Want more and better leads? Of course you do!
The key to getting rock-solid sales leads is understanding your best lead sources – and how you can find more prospects just like your best customers. Customer relationship management software like Dynamics 365 for Sales / Dynamics CRM can help you:
If you’re in a sales management or executive position within your company, see if you can easily answer these three questions:
Most customers who have, or are looking to purchase a CRM system are looking to achieve basic results which boil down to two frequently stated objectives: retain current customers and acquire new customers to power growth. Both of these objectives rely on extensive understanding of customer relationships grounded in business data such as account details, sales history, end use information, industry assessment, response to campaigns, etc. If the business does not win through the transformation of time-sensitive management of this data to systems that provide not more data, but useful information and insights, they will lose to competition who are leading in this strategic approach. If your customers are not moving to this new business reality, then they are falling behind.
Marketing Automation software serves a company's marketing department beyond what a CRM system does, and a CRM system serves sales and other departments. When integrated, Marketing Automation and CRM tools enhance each other, resulting in even more and better-qualified leads and, ultimately, more sales and satisfied customers. If you have one of these productivity tools, here are reasons to have both, in a single, centrally located, easy to use, integrated system.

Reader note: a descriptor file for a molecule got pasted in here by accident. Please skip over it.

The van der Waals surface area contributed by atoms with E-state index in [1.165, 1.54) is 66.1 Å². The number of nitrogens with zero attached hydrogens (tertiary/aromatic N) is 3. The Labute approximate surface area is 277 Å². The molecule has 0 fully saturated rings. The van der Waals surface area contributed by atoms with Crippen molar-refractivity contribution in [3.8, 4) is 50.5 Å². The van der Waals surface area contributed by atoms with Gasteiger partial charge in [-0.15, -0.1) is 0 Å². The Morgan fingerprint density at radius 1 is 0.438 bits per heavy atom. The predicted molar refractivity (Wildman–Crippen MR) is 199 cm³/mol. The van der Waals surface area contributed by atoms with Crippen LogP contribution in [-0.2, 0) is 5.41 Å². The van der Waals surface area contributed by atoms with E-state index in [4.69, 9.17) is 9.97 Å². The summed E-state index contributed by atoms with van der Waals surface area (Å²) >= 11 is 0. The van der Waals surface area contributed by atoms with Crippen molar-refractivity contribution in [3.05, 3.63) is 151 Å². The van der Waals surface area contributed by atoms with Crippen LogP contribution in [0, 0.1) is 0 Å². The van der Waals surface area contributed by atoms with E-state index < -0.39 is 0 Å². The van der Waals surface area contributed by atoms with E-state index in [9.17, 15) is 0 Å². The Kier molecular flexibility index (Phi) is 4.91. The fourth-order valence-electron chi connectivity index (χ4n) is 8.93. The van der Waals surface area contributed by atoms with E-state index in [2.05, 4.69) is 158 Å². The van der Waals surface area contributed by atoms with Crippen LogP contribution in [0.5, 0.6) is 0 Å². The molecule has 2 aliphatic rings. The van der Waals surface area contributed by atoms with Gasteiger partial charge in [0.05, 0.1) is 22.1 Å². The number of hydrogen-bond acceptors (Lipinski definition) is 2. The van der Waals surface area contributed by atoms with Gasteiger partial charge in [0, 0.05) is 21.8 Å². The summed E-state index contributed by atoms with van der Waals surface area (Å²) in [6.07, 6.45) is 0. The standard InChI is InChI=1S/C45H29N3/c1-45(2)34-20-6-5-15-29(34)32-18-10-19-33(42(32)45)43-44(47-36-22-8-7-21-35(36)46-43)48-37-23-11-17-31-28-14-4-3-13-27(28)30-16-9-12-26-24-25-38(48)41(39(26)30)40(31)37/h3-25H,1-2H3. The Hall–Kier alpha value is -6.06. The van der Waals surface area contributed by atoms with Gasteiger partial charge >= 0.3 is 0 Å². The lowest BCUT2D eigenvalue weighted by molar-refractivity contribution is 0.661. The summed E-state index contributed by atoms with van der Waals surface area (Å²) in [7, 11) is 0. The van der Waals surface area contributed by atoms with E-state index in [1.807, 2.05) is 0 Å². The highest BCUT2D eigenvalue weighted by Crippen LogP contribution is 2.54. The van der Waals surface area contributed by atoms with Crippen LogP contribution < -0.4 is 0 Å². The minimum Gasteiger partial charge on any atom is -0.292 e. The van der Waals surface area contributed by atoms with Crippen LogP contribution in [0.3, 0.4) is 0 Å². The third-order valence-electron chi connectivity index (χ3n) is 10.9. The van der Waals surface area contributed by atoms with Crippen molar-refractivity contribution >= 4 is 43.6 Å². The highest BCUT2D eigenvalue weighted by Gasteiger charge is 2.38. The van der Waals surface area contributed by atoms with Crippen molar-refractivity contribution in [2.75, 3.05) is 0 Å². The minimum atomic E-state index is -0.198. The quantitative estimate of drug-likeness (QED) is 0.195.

How many opportunities in your world today are decided by a single decision-maker? I suggest that many are not. It also is highly likely that the sales process of your clients is running the same as they work to build a trusting relationship with multiple decision-makers or decision influencers. A recent study found that there are 6.8 people involved in the average B2B buying decision, yet a LinkedIn study reported that 78% of sales professional are connected to either only one person or not connected at all into accounts they’re trying to close. Are account managers communicating with the other 5+ people in the decision-making process? Are they helping all the people involved get the background information they need to help make an informed decision?
Most software ROI calculations are built off of two tenets: sell more or cut cost. The problem that most organizations run into is that they have no solid numbers to address either; “sell how much more”, or “save how much time” are elusive concepts.
I suggest that there are three fundamental business objectives that sales, marketing and service must focus on: find more customers like our best ones, keep the ones we want, and increase profitable transactions. The way to justify a CRM system is to start by asking: "What is the cost of inaction in effectively supporting and measuring progress associated with these three fundamental business objectives?"